Unraveling transcription factor interactions with heterochromatin protein 1 using fluorescence lifetime imaging microscopy and fluorescence correlation spectroscopy

Amanda P. Siegel, Nicole M. Hays, Richard N. Day

Research output: Contribution to journalArticle

10 Scopus citations


The epigenetic control of heterochromatin deposition is achieved through a network of protein interactions mediated by the heterochromatin protein 1 (HP1). In earlier studies, we showed that the CCAAT/enhancer-binding protein alpha (C/EBPa), a transcription factor that controls cell differentiation, localizes to heterochromatin, and interacts with HP1a. Here, deletion and mutagenesis are combined with live-cell imaging approaches to characterize these protein interactions. The results demonstrate that the basic region and leucine zipper (BZip) domain of C/EBPa is sufficient for the interaction with HP1a in regions of heterochromatin. Fluorescence correlation spectroscopy and cross-correlation (FCS and FCCS) revealed very different diffusion profiles for HP1a and the BZip protein, and co-expression studies indicated that the mobile fractions of these nuclear proteins diffuse independently of one another. The steady-state interactions of these proteins in regions of heterochromatin were monitored using Förster resonance energy transfer (FRET). A point mutation in HP1a, W174A, which disrupts the interactions with proteins containing the common PxVxL motif did not affect the interaction with the BZip protein. In contrast, the HP1a W41A mutation, which prevents binding to methylated histones, exhibited greatly reduced FRET efficiency when compared to the wild type HP1a or HP1aW174A. The functional significance of these interactions is discussed.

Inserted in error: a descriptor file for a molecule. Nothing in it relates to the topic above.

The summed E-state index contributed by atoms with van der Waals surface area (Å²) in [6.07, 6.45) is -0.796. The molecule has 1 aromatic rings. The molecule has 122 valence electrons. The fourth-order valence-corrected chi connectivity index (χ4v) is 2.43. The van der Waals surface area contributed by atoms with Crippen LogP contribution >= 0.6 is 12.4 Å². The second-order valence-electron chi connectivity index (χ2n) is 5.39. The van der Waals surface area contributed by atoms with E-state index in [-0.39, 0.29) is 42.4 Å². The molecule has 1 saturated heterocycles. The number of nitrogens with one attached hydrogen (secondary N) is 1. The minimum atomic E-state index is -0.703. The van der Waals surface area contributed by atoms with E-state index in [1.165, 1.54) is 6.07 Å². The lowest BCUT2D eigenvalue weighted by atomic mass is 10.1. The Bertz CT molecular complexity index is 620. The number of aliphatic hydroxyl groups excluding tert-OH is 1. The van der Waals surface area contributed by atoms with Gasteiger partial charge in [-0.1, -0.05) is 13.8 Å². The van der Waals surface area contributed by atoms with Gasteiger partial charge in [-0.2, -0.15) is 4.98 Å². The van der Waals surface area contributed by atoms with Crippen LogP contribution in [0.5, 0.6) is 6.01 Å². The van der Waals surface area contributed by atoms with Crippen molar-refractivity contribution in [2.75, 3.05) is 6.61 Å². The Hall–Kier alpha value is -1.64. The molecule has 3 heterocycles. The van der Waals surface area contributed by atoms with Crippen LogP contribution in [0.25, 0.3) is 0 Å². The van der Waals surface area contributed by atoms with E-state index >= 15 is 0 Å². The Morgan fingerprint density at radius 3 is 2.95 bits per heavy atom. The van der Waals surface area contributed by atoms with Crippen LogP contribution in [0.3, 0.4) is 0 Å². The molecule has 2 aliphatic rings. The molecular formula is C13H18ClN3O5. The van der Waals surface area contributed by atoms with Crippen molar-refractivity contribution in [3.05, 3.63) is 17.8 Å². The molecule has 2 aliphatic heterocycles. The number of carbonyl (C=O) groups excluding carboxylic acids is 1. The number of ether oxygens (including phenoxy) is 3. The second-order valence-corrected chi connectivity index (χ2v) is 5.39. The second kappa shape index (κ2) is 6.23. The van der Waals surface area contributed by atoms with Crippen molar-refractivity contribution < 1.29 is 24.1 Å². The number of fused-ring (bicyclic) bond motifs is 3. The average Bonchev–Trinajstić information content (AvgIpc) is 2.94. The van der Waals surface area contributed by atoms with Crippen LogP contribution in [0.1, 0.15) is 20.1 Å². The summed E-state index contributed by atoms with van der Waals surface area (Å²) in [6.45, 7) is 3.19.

Original languageEnglish (US)
Article number025002
JournalJournal of Biomedical Optics
Issue number2
StatePublished - Jul 15 2013



  • fluorescence correlation spectroscopy
  • fluorescence lifetime imaging microscopy
  • fluorescent proteins
  • Förster resonance energy transfer microscopy
  • protein interactions

ASJC Scopus subject areas

  • Biomedical Engineering
  • Biomaterials
  • Electronic, Optical and Magnetic Materials
  • Atomic and Molecular Physics, and Optics

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